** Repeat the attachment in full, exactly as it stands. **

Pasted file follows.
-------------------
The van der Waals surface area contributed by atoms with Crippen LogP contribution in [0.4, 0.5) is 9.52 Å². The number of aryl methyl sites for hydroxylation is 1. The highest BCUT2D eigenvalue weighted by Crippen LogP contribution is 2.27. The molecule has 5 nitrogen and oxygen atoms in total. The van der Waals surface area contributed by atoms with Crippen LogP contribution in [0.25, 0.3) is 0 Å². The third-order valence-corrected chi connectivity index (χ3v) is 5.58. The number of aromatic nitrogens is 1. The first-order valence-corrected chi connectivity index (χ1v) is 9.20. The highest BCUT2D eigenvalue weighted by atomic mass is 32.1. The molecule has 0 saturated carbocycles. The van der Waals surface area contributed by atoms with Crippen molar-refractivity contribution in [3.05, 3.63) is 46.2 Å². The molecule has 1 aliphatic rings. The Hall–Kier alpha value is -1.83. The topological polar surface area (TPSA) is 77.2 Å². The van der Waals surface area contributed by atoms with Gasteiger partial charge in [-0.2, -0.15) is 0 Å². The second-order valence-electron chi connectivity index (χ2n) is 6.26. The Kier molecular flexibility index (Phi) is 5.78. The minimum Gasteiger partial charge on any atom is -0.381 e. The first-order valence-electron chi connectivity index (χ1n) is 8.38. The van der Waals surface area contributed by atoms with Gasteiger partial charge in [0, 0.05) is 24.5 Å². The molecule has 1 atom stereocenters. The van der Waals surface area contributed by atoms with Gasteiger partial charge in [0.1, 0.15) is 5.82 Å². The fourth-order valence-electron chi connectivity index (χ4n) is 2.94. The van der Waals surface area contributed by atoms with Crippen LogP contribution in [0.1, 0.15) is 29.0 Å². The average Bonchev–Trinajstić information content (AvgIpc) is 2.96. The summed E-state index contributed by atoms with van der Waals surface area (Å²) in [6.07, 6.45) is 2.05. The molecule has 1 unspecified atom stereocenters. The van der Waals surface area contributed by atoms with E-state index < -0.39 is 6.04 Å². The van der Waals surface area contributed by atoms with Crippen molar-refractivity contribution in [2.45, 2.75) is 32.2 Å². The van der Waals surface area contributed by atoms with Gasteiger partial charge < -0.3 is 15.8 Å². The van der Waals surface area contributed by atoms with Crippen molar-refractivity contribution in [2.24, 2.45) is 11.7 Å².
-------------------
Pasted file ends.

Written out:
The van der Waals surface area contributed by atoms with Crippen LogP contribution in [0.4, 0.5) is 9.52 Å². The number of aryl methyl sites for hydroxylation is 1. The highest BCUT2D eigenvalue weighted by Crippen LogP contribution is 2.27. The molecule has 5 nitrogen and oxygen atoms in total. The van der Waals surface area contributed by atoms with Crippen LogP contribution in [0.25, 0.3) is 0 Å². The third-order valence-corrected chi connectivity index (χ3v) is 5.58. The number of aromatic nitrogens is 1. The first-order valence-corrected chi connectivity index (χ1v) is 9.20. The highest BCUT2D eigenvalue weighted by atomic mass is 32.1. The molecule has 0 saturated carbocycles. The van der Waals surface area contributed by atoms with Crippen molar-refractivity contribution in [3.05, 3.63) is 46.2 Å². The molecule has 1 aliphatic rings. The Hall–Kier alpha value is -1.83. The topological polar surface area (TPSA) is 77.2 Å². The van der Waals surface area contributed by atoms with Gasteiger partial charge in [-0.2, -0.15) is 0 Å². The second-order valence-electron chi connectivity index (χ2n) is 6.26. The Kier molecular flexibility index (Phi) is 5.78. The minimum Gasteiger partial charge on any atom is -0.381 e. The first-order valence-electron chi connectivity index (χ1n) is 8.38. The van der Waals surface area contributed by atoms with Gasteiger partial charge in [0, 0.05) is 24.5 Å². The molecule has 1 atom stereocenters. The van der Waals surface area contributed by atoms with Gasteiger partial charge in [0.1, 0.15) is 5.82 Å². The fourth-order valence-electron chi connectivity index (χ4n) is 2.94. The van der Waals surface area contributed by atoms with Crippen LogP contribution in [0.1, 0.15) is 29.0 Å². The average Bonchev–Trinajstić information content (AvgIpc) is 2.96. The summed E-state index contributed by atoms with van der Waals surface area (Å²) in [6.07, 6.45) is 2.05. The molecule has 1 unspecified atom stereocenters. The van der Waals surface area contributed by atoms with E-state index < -0.39 is 6.04 Å². The van der Waals surface area contributed by atoms with Crippen molar-refractivity contribution in [2.45, 2.75) is 32.2 Å². The van der Waals surface area contributed by atoms with Gasteiger partial charge < -0.3 is 15.8 Å². The van der Waals surface area contributed by atoms with Crippen molar-refractivity contribution in [2.24, 2.45) is 11.7 Å².